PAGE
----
Universal Gravitation and the Equation

Learn how to use Newton's Law of Universal Gravitation. The force of gravity a weak force resulting from two objects having mass and the distance between them.  Universal gravitation is not just planetary but attracts you to everything around you as well.

Isaac Newton's Big Idea

Isaac Newton had a lot of brilliant ideas in his lifetime and a massive one was universal gravitation.  Universal gravitation is not just the fact that objects on earth fall to the ground.  His big idea was that all objects in the universe attract all other objects.  An apple may or may not have hit him in the head to cause this revelation.    While the apple is probably not true it's not far from the point.  Isaac Newton questioned two things.  Why would object on earth fall to the ground while the moon continued in its circular path?

Newtons Apple and The Law of Universal Gravitation

The Moon and Apple Both Fall

Newton realized that both the apple and moon are really falling.  The earth follows the rules of the rest of the universe.  The apple is starting from rest and being attracted to the ground.  The moon has inertia which normally would make it continue forward but the attraction to the Earth makes it fall.  The combination of forward motion and falling gives the moon its orbital path around the Earth.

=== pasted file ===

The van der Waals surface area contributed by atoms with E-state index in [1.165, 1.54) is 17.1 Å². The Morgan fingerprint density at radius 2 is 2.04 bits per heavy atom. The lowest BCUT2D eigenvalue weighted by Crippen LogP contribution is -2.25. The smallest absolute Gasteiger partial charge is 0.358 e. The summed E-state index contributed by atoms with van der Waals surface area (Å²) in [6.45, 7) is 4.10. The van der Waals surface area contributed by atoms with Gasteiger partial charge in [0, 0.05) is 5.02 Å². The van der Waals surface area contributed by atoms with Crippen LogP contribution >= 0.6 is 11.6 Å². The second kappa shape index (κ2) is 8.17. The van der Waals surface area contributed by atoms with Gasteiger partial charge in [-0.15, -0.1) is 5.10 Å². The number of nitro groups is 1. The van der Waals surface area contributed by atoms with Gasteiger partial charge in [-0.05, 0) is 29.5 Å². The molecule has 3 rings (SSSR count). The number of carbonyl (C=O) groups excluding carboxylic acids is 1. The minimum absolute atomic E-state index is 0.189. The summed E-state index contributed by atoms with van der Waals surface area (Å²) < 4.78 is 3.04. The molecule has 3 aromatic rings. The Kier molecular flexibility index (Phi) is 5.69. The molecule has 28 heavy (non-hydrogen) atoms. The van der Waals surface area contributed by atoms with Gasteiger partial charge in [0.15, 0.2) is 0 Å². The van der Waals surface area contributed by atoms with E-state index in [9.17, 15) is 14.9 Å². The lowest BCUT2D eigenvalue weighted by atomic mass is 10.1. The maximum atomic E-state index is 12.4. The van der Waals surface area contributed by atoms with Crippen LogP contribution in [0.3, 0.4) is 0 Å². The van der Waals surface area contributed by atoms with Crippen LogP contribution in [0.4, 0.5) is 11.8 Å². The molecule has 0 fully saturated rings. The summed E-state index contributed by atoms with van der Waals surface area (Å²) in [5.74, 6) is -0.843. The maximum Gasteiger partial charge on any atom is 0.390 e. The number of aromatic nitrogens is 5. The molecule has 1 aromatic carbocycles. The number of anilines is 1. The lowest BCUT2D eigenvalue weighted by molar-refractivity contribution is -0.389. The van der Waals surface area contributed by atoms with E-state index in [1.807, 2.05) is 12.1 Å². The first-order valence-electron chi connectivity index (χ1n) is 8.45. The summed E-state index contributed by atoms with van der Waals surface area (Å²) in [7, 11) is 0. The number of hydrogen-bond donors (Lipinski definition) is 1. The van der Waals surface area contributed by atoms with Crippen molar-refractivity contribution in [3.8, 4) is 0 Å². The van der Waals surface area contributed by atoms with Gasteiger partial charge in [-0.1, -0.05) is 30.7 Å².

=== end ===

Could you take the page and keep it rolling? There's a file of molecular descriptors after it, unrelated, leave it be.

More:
Moon Falling

Newton's Law of Universal Gravitation Equation

Any object with mass (m1) is attracted to any other object with mass (m2).  This is universal as the name says meaning "all" objects.  The amount of force depends on distance (d) and related by the universal gravitation constant (G).  G is a very small number 6.67 x 10-11 Nm/kg2 and not the 9.8 m/s2 (g) for the acceleration due to gravity when objects are on earth.  Universal gravity is the weakest of the fundamental forces in the universe.  Because it is so weak, the force of gravity takes massive objects like the earth (5.972 × 1024 kg or 5,972,000,000,000,000,000,000,000 kg) to feel it.  You feel the earth’s attraction, your weight (FW), but no other object “also” attracting you in a room.  The weakness can be seen by the gravitation constant (G) being so small.  6.67 x 10-11 is a really small number 0.0000000000667.

Universal Law of Gravitation

Analyzing the Equation

One way to analyze the force of gravity equation, place a 1 in for everything representing no changes.  Then change the one thing you are trying to analyze to a bigger number 2 and see what happens.  The rule of ones (click here) is a more detailed way to see how multiple changes alter force.

Force of Gravity Relative to Mass

Force of Gravity to Mass

When you change out mass, the force of gravity of 1 becomes 2 or gets bigger.  Force of gravity is directly related to mass.

Universal Gravitation with mass increasing

Force of Gravity Relative to Distance

Force of Gravity to Distance

When you change out distance, the force of gravity of 1 becomes ¼.  This is not just smaller (inversely where 1 would become 2) but inverse squared 1 becoming ¼ with a much greater effect.  The force of gravity is inversely squared related to distance.

Universal Gravitation With Distance Increasing

Universal Gravitation Distance to Force Graph